I am an Autistic Actor who is passionate about Entertainment being Autism friendly, my focus is on utilising live Theatre as driving a force to creatively explore what Autism is.

The focus is on doing this through performance working as a performer and through directing performance working as a director.

The focus is also on delivering Autism Awareness support to the Theatre and Entertainment industry through consultancy work on how to be Autism aware and Autism friendly.

I believe the Dramatic Arts is the greatest art form in the world and I believe the Dramatic Arts should be a driving force to inform the world about Autism.

Ink Asher Hemp

Ink Asher Hemp [they/them]

I am a queer, trans, disabled creator, storyteller, activist

Theatre maker

A mentally fucked precariat

I’m a benefit scrounger and an art slag

I am white, For the most part I pass as male (I’m not), and For now I have secure housing

I walk through this world with privilege and benefit from so many systems of oppression

I have neither a passport or a birth certificate

I’m damn young and old as first atom

My heart runs on naivety and brain eats reality for breakfast, lunch, and tea

I’m a trouble maker

A considered trouble maker not act now and look at the laws later

I am 22537

I hate being photographed

I am recorded on upwards of 70 cameras a day

every day that I leave my flat

just like you

I live next door to 3 pigeons and a baby

I value my sleep

I value the future of freedom and democracy… autonomy and privacy

Emily Ingram

Emily Ingram [she/they]

Emily Ingram headshot

I’m a theatre-maker (and part-time arts administrator) with particular experience in producing, directing, and writing. I am interested in re-telling traditional stories in new ways with a focus on LGBT+ and women’s narratives. I am also a prop-maker and enjoy incorporating prop-work and spoken word influences into my creative practice.

Since 2015, I have worked as the Artistic Director of Some Kind of Theatre, an Edinburgh-based literary theatre company which I co-founded. Some Kind of Theatre (who are affectionately known as Skot) bring bookish new writing and literary classics to life onstage and in living rooms, care homes, offices, and schools, and we are striving to integrate accessibility into our organisation from our audition process right through to the way we bring our performances to our audiences. Since 2016, we have been running the Shakespeare On The Sofa and the Theatre On The Sofa schemes, which bring performances into the homes of people who can’t easily access theatre in traditional venues.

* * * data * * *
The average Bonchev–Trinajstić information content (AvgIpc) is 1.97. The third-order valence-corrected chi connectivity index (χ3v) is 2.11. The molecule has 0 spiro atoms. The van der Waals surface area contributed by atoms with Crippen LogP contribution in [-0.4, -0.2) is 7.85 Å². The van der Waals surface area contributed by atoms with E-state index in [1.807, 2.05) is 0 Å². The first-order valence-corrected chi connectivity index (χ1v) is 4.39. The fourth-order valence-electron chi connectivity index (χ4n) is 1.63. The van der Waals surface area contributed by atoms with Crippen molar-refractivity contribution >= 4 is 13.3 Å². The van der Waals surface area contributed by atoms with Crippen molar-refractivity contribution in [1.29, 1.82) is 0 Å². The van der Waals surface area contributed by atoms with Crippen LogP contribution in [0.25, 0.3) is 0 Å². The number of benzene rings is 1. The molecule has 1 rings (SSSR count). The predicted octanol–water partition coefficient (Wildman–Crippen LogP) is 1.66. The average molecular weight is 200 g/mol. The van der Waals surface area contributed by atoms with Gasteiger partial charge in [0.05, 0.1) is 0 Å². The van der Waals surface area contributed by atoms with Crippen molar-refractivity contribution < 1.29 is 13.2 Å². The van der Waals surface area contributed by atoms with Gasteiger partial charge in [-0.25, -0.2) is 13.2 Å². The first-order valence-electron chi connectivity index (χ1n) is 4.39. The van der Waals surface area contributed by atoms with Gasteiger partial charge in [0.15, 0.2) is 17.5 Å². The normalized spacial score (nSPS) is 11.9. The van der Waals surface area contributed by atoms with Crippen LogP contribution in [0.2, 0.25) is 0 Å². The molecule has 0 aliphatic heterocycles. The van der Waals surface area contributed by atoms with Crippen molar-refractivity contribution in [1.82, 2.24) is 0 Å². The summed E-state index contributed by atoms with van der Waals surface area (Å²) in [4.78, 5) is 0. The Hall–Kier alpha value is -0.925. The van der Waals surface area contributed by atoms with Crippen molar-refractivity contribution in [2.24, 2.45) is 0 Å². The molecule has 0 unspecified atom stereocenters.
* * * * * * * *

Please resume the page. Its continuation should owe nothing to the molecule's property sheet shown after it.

I’m really excited to be part of Birds Of Paradise’s Young Artists project and am enjoying learning from BOP and the other young artists who are taking part in the pilot scheme.

Robert McIntosh

Robert McIntosh [he/him]

Robert McIntosh plays a reporter in Citizens Theatres' A Night to Remember 2018. Four reporters stand onstage, clearly enthused by a story.
Robert McIntosh (2nd reporter from the left) in A Night to Remember, Citizens Theatre 2018. (image credit Tim Morozzo)

I am an aspiring actor and voice actor interested particularly in the role of the anti-hero and villain in story. I am interested in live theatre work, as well as voiceover work (including animated works and video games).

My passion for acting comes from feeling more able to fully express myself, by doing this through a character. Through my career, I want audiences to be excited about the talent of disabled actors, and to inspire future generations of disabled people.

Andrew Robertson

Andrew Robertson [he/him]

Andrew performs some parkour - he hangs from a horizontal metal pole around 2 metres off of the ground, using only his legs to keep him secure.
Andrew performing at the Merchant City Festival 2019, as part of the Moving Cities parkour summer course with Scottish Youth Theatre


I am born in a world where everything is normal. And I don’t even like the word ‘normal’, or even, ‘reality’.

Imagination is art. Even though you see it, like cars and all that, we also created them. We are the creators of imagination. Anything could be possible- if you try.

I’m Andrew Robertson. I am not anybody but myself. I would refer to myself as: a human being that wants to have fun all the time.

The work that I make: I use my imagination to help people to understand. What I want for people is to see, not from my point of view. What I want them to see is what they can accomplish. I want them to experience the same thing: I want them to have fun, just like me, but in their own way, not my way.

Any further questions, please contact Morna at or call us on 0141 552 1725

Supported by

The logo for The Robertson Trust.